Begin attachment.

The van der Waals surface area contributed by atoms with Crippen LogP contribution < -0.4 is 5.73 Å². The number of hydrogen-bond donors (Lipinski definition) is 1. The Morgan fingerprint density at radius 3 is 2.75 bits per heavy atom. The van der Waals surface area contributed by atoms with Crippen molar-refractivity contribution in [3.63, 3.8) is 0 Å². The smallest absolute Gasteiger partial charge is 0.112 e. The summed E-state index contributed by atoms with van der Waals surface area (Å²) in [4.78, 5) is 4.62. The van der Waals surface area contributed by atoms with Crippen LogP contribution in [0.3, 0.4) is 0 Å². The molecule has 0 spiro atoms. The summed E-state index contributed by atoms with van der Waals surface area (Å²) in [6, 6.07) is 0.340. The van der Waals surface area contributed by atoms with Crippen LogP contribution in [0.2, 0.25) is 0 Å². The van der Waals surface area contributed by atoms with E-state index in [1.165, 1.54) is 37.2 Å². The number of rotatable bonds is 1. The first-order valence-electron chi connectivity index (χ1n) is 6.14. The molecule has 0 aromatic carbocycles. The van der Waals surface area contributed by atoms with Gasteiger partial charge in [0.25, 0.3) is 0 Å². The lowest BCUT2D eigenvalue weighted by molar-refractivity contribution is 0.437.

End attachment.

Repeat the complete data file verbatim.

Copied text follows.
The van der Waals surface area contributed by atoms with Crippen LogP contribution < -0.4 is 5.73 Å². The number of hydrogen-bond donors (Lipinski definition) is 1. The Morgan fingerprint density at radius 3 is 2.75 bits per heavy atom. The van der Waals surface area contributed by atoms with Crippen molar-refractivity contribution in [3.63, 3.8) is 0 Å². The smallest absolute Gasteiger partial charge is 0.112 e. The summed E-state index contributed by atoms with van der Waals surface area (Å²) in [4.78, 5) is 4.62. The van der Waals surface area contributed by atoms with Crippen LogP contribution in [0.3, 0.4) is 0 Å². The molecule has 0 spiro atoms. The summed E-state index contributed by atoms with van der Waals surface area (Å²) in [6, 6.07) is 0.340. The van der Waals surface area contributed by atoms with Crippen LogP contribution in [0.2, 0.25) is 0 Å². The van der Waals surface area contributed by atoms with E-state index in [1.165, 1.54) is 37.2 Å². The number of rotatable bonds is 1. The first-order valence-electron chi connectivity index (χ1n) is 6.14. The molecule has 0 aromatic carbocycles. The van der Waals surface area contributed by atoms with Gasteiger partial charge in [0.25, 0.3) is 0 Å². The lowest BCUT2D eigenvalue weighted by molar-refractivity contribution is 0.437.